- They watch the news, but don't know what's really going on.
- They go to school, but we don't know how to get from there to a job.
- They buy a computer, but as soon as something goes wrong, they are helpless.
I come from a family of fixers of impossible situations.
My grandparents had six kids and no money.
As my aunt S. later put it, “We were so poor we couldn’t afford the ‘o’ and the ‘r.’”
My grandmother (of blessed memory - may she rest in peace), Muriel Garfinkel, made entire meals out of the “can-can” sale at Shop-Rite. Peas and mushrooms with black pepper and brown sugar, in a cast-iron skillet, on an old stove. (Best. Peas and mushrooms. Ever.) From the way she fed the kids and the grandkids, you would never know they were living on any kind of budget.
Grandma and Grandpa were realtors. They started that business after a fire burnt their store to the ground. They picked themselves up and started over.
Fast forward…one of my aunts got married, had a kid, then found out she was pregnant with quadruplets. Doctor said, don’t get up – don’t move – or you’ll jeopardize the pregnancy. She could have stayed in bed the whole time. But the three-year-old needed her. So she emptied the living room and put a big bed there. And didn’t move
We used to visit her on Sundays. I vividly remember the three-year-old crawling onto the bed, scrambling all around her, just to get close.
Normal went out the window, but my aunt was going to fix it.
Fast way forward many years later. My grandparents on my father’s side got too frail to care for themselves anymore. Yet they refused to go to any kind of nursing home or assisted living.
My dad tried to fix it. Every weekend, he set off - as in drove 11 hours - from New Jersey to Canada to oversee what was going on. The caregiver. The money. The maintenance on the house. Then back to work during the week.
I know a lot of fixers like this. I count myself as one of them. We try to do superhuman things even as the walls are crumbling down all around us.
At a certain point, one has to look around and ask the question: When does fixing go too far? Turning you into a shlepper (someone who works with no thanks). Or worse.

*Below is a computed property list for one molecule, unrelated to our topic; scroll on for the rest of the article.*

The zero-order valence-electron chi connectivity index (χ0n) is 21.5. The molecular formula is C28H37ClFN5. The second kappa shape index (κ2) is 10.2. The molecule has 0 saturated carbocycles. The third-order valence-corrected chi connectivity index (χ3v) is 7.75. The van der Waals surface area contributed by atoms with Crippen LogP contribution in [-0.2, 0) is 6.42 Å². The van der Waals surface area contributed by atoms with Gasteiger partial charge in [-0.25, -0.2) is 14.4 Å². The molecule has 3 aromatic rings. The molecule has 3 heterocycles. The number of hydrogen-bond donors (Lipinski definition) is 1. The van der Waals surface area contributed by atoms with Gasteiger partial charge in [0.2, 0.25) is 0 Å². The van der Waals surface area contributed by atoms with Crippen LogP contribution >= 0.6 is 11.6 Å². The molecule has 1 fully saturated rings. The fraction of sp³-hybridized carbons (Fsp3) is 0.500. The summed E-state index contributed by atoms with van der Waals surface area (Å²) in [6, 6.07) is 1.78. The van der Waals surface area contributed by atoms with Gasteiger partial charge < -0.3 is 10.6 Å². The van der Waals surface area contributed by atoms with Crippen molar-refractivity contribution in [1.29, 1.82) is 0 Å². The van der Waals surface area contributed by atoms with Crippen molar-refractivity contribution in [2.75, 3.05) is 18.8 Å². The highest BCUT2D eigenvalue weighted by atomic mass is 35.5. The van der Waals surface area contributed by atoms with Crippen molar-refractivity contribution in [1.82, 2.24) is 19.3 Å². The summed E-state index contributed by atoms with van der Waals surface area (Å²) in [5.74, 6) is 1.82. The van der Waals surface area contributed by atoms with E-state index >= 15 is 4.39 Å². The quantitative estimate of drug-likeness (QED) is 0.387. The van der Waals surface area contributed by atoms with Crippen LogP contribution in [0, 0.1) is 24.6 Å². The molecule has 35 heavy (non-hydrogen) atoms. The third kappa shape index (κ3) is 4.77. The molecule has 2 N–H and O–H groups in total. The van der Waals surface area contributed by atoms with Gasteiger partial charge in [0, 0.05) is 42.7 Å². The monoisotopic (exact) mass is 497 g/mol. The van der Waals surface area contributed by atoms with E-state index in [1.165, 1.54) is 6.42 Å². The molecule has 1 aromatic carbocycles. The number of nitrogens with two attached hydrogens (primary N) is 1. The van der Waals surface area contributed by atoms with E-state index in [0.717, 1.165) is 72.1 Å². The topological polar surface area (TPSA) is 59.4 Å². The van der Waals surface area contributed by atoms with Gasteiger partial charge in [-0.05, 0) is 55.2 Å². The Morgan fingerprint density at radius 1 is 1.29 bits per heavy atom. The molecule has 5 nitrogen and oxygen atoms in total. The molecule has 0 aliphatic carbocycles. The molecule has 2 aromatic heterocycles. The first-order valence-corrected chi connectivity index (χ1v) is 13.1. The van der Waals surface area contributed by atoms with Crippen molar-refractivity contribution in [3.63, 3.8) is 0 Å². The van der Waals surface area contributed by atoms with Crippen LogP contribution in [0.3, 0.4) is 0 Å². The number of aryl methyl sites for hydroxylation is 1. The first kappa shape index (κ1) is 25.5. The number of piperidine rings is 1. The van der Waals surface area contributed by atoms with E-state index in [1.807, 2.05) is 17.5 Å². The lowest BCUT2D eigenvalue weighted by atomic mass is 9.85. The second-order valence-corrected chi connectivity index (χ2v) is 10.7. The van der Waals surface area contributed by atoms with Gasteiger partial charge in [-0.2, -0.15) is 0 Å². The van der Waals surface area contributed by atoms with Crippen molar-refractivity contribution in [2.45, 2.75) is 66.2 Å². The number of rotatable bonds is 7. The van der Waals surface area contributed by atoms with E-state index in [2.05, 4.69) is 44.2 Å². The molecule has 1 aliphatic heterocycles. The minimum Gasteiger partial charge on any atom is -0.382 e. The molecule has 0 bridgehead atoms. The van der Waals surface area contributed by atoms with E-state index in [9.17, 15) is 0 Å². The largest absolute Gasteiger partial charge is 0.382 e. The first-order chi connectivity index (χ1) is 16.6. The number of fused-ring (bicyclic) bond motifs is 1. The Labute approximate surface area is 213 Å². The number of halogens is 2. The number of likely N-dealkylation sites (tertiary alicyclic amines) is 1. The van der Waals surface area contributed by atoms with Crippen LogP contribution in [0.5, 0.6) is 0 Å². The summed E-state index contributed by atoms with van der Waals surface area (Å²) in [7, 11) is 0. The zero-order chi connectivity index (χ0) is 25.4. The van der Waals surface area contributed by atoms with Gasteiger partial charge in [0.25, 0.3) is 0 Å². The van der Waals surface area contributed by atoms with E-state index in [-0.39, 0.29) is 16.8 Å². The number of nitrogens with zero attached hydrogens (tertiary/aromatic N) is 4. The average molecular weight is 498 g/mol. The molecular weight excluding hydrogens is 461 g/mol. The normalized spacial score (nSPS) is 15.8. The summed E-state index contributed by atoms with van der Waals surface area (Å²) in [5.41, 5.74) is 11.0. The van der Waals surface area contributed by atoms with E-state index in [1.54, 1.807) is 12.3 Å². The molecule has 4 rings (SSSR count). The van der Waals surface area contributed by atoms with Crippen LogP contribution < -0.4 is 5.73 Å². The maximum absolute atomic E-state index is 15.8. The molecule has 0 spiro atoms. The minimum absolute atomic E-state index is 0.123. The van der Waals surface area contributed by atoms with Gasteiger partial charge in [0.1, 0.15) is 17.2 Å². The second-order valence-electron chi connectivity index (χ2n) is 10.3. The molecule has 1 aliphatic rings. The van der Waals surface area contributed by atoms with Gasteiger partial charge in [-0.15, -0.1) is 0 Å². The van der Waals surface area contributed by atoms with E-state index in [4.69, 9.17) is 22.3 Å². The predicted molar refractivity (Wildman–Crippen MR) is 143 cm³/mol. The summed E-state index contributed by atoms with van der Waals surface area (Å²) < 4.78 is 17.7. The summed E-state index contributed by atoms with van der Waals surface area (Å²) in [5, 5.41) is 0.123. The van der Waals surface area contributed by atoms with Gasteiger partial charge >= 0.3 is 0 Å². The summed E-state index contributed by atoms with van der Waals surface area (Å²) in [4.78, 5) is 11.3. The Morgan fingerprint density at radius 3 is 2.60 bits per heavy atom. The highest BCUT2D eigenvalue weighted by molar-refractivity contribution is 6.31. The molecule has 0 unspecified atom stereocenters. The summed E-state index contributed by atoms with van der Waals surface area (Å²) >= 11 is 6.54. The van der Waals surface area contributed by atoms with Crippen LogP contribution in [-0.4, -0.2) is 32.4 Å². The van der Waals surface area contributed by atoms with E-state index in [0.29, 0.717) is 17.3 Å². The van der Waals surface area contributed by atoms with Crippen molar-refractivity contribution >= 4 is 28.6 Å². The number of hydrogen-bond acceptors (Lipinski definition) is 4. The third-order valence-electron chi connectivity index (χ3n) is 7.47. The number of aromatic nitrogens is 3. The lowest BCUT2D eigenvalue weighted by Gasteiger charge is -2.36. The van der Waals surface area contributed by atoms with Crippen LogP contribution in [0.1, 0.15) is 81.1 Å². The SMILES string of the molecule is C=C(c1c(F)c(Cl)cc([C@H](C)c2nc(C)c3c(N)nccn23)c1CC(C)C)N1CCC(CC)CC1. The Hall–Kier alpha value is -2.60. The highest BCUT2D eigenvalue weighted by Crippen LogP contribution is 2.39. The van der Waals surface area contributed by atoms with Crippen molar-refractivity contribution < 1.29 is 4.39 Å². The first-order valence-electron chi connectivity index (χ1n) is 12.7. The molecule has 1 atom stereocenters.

My grandmother raised a family of fixers. And she saw that they tended to get taken advantage of. So she cautioned me frequently: “Don’t be a shmuck.”
I must admit, I fall into this trap all the time. I see a problem and try to fix it. But it’s the intensity. Sometimes I feel like a warrior with a battering ram, charging at a stone wall, trying to make it crumble. The stone is all the problems and how they’ve gotten knit together.
Sometimes I succeed, but more often it’s an impossible task. And I get frustrated.
I asked my Dad what he does at work lately. His job description: “One-man SWAT team.”
So it’s bred into my blood.
But I am starting to think it’s not healthy to be a fixer all the time.
Watched the Joel Osteen clip yesterday, “You are a child of the most high G-d.” You can find it on YouTube. In the clip he talks about letting go and having faith. He says:
“G-d is not moved by our tears. He is moved by our faith.”
“G-d can do what man cannot do.”
I realized again what I have realized before. I need to have more faith. I need to recognize that I am only supposed to try. But that there is a higher power that steps in and actually makes things happen.
This is important advice for functioning well at work and at home.
You’ve got to know when to push and when to fix and when to shlep. That’s all part of the job description.
But you’ve also got to know when to let it go. Be a Buddhist about it. Detach and trust the universe. If things are meant to fall apart, they will fall no matter what you do.
Osteen says, “Look through the eyes of faith.”
I believe in my heart that G-d, a higher power, the universe, or whatever you want to call it, is aware, watching and guiding.
It’s true, we are here for tikkun olam – to correct and perfect the world (and ourselves).
But part of that process is to “let go and let G-d.”
If something is meant to fall apart, it will. Nothing you can do will save it. But that doesn’t mean that all is lost.
Know when to stop – don’t let others take advantage of you – listen to my grandmother and “Don’t be a shmuck.” Smile, take care of yourself, go to the gym.
Have a great day everyone - and enjoy the holiday weekend.
Note: This post is dedicated with prayer to all the people whose lives have been shattered by the recent disastrous weather.
Photo source here.